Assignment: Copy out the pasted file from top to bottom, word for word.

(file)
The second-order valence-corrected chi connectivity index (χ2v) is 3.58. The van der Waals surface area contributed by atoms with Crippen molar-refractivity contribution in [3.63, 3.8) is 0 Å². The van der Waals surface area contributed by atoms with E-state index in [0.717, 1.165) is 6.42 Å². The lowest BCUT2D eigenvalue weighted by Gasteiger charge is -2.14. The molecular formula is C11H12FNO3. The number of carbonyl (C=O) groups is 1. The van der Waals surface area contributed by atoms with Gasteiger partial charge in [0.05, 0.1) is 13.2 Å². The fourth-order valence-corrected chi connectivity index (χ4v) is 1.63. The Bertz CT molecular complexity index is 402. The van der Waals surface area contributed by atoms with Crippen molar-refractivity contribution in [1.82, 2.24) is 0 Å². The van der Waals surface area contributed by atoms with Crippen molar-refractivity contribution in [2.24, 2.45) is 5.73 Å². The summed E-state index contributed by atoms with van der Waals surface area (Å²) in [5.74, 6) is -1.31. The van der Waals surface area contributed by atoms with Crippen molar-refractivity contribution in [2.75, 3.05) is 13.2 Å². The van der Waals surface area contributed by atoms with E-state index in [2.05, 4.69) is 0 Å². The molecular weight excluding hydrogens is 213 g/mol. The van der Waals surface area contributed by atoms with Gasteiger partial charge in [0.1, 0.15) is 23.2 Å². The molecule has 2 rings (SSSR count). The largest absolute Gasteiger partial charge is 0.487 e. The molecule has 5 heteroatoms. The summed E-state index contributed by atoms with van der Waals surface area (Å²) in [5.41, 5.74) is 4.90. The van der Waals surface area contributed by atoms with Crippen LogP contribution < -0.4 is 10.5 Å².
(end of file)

The second-order valence-corrected chi connectivity index (χ2v) is 3.58. The van der Waals surface area contributed by atoms with Crippen molar-refractivity contribution in [3.63, 3.8) is 0 Å². The van der Waals surface area contributed by atoms with E-state index in [0.717, 1.165) is 6.42 Å². The lowest BCUT2D eigenvalue weighted by Gasteiger charge is -2.14. The molecular formula is C11H12FNO3. The number of carbonyl (C=O) groups is 1. The van der Waals surface area contributed by atoms with Gasteiger partial charge in [0.05, 0.1) is 13.2 Å². The fourth-order valence-corrected chi connectivity index (χ4v) is 1.63. The Bertz CT molecular complexity index is 402. The van der Waals surface area contributed by atoms with Crippen molar-refractivity contribution in [1.82, 2.24) is 0 Å². The van der Waals surface area contributed by atoms with Crippen molar-refractivity contribution in [2.24, 2.45) is 5.73 Å². The summed E-state index contributed by atoms with van der Waals surface area (Å²) in [5.74, 6) is -1.31. The van der Waals surface area contributed by atoms with Crippen molar-refractivity contribution in [2.75, 3.05) is 13.2 Å². The van der Waals surface area contributed by atoms with E-state index in [2.05, 4.69) is 0 Å². The molecular weight excluding hydrogens is 213 g/mol. The van der Waals surface area contributed by atoms with Gasteiger partial charge in [0.1, 0.15) is 23.2 Å². The molecule has 2 rings (SSSR count). The largest absolute Gasteiger partial charge is 0.487 e. The molecule has 5 heteroatoms. The summed E-state index contributed by atoms with van der Waals surface area (Å²) in [5.41, 5.74) is 4.90. The van der Waals surface area contributed by atoms with Crippen LogP contribution < -0.4 is 10.5 Å².